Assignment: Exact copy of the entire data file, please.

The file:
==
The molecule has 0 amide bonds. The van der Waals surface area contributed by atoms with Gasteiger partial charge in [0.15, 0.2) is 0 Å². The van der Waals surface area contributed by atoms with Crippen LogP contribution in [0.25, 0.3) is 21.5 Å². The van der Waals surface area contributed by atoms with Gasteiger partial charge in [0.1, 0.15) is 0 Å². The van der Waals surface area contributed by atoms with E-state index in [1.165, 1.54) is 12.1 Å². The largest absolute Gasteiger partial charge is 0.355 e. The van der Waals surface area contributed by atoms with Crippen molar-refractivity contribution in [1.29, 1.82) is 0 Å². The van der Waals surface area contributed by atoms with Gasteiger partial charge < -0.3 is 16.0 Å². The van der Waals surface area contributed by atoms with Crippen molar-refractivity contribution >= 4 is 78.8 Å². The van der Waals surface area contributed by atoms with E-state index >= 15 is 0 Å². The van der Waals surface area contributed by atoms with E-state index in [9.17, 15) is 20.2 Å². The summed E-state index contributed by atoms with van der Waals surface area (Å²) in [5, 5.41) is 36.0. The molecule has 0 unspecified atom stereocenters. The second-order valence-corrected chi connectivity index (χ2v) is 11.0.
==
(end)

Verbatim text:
The molecule has 0 amide bonds. The van der Waals surface area contributed by atoms with Gasteiger partial charge in [0.15, 0.2) is 0 Å². The van der Waals surface area contributed by atoms with Crippen LogP contribution in [0.25, 0.3) is 21.5 Å². The van der Waals surface area contributed by atoms with Gasteiger partial charge in [0.1, 0.15) is 0 Å². The van der Waals surface area contributed by atoms with E-state index in [1.165, 1.54) is 12.1 Å². The largest absolute Gasteiger partial charge is 0.355 e. The van der Waals surface area contributed by atoms with Crippen molar-refractivity contribution in [1.29, 1.82) is 0 Å². The van der Waals surface area contributed by atoms with Gasteiger partial charge < -0.3 is 16.0 Å². The van der Waals surface area contributed by atoms with Crippen molar-refractivity contribution >= 4 is 78.8 Å². The van der Waals surface area contributed by atoms with E-state index >= 15 is 0 Å². The van der Waals surface area contributed by atoms with E-state index in [9.17, 15) is 20.2 Å². The summed E-state index contributed by atoms with van der Waals surface area (Å²) in [5, 5.41) is 36.0. The molecule has 0 unspecified atom stereocenters. The second-order valence-corrected chi connectivity index (χ2v) is 11.0.